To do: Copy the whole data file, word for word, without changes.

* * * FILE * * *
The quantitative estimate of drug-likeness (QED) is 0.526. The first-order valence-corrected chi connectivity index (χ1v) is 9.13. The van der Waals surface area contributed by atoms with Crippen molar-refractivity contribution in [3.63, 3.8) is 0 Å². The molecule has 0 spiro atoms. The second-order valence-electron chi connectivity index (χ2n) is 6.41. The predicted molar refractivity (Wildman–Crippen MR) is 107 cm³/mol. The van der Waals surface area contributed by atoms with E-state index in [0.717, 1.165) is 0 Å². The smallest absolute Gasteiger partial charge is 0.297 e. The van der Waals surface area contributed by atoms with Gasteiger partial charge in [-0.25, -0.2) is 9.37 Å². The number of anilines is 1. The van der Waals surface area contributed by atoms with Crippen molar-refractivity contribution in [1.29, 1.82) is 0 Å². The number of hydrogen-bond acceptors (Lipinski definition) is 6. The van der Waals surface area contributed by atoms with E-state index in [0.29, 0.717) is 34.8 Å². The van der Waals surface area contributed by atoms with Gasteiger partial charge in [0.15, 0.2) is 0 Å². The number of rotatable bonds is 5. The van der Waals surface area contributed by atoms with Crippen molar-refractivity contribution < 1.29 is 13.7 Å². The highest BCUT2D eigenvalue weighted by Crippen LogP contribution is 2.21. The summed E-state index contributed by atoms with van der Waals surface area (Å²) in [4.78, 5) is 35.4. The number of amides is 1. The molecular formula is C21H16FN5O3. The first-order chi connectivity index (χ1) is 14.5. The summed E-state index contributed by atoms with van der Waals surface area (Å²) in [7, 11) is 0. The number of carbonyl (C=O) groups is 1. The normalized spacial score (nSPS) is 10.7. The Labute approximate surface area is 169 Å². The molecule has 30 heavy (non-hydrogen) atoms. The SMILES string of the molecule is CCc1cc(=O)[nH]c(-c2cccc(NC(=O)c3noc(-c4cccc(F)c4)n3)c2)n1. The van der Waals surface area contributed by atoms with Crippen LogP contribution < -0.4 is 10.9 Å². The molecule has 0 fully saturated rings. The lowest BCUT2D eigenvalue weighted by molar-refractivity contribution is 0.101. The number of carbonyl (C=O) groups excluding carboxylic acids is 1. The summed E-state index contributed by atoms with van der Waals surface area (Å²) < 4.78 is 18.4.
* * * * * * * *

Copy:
The quantitative estimate of drug-likeness (QED) is 0.526. The first-order valence-corrected chi connectivity index (χ1v) is 9.13. The van der Waals surface area contributed by atoms with Crippen molar-refractivity contribution in [3.63, 3.8) is 0 Å². The molecule has 0 spiro atoms. The second-order valence-electron chi connectivity index (χ2n) is 6.41. The predicted molar refractivity (Wildman–Crippen MR) is 107 cm³/mol. The van der Waals surface area contributed by atoms with E-state index in [0.717, 1.165) is 0 Å². The smallest absolute Gasteiger partial charge is 0.297 e. The van der Waals surface area contributed by atoms with Gasteiger partial charge in [-0.25, -0.2) is 9.37 Å². The number of anilines is 1. The van der Waals surface area contributed by atoms with Crippen molar-refractivity contribution in [1.29, 1.82) is 0 Å². The number of hydrogen-bond acceptors (Lipinski definition) is 6. The van der Waals surface area contributed by atoms with E-state index in [0.29, 0.717) is 34.8 Å². The van der Waals surface area contributed by atoms with Gasteiger partial charge in [0.15, 0.2) is 0 Å². The number of rotatable bonds is 5. The van der Waals surface area contributed by atoms with Crippen molar-refractivity contribution < 1.29 is 13.7 Å². The highest BCUT2D eigenvalue weighted by Crippen LogP contribution is 2.21. The summed E-state index contributed by atoms with van der Waals surface area (Å²) in [4.78, 5) is 35.4. The number of amides is 1. The molecular formula is C21H16FN5O3. The first-order chi connectivity index (χ1) is 14.5. The summed E-state index contributed by atoms with van der Waals surface area (Å²) in [7, 11) is 0. The number of carbonyl (C=O) groups is 1. The normalized spacial score (nSPS) is 10.7. The Labute approximate surface area is 169 Å². The molecule has 30 heavy (non-hydrogen) atoms. The SMILES string of the molecule is CCc1cc(=O)[nH]c(-c2cccc(NC(=O)c3noc(-c4cccc(F)c4)n3)c2)n1. The van der Waals surface area contributed by atoms with Crippen LogP contribution < -0.4 is 10.9 Å². The molecule has 0 fully saturated rings. The lowest BCUT2D eigenvalue weighted by molar-refractivity contribution is 0.101. The number of carbonyl (C=O) groups excluding carboxylic acids is 1. The summed E-state index contributed by atoms with van der Waals surface area (Å²) < 4.78 is 18.4.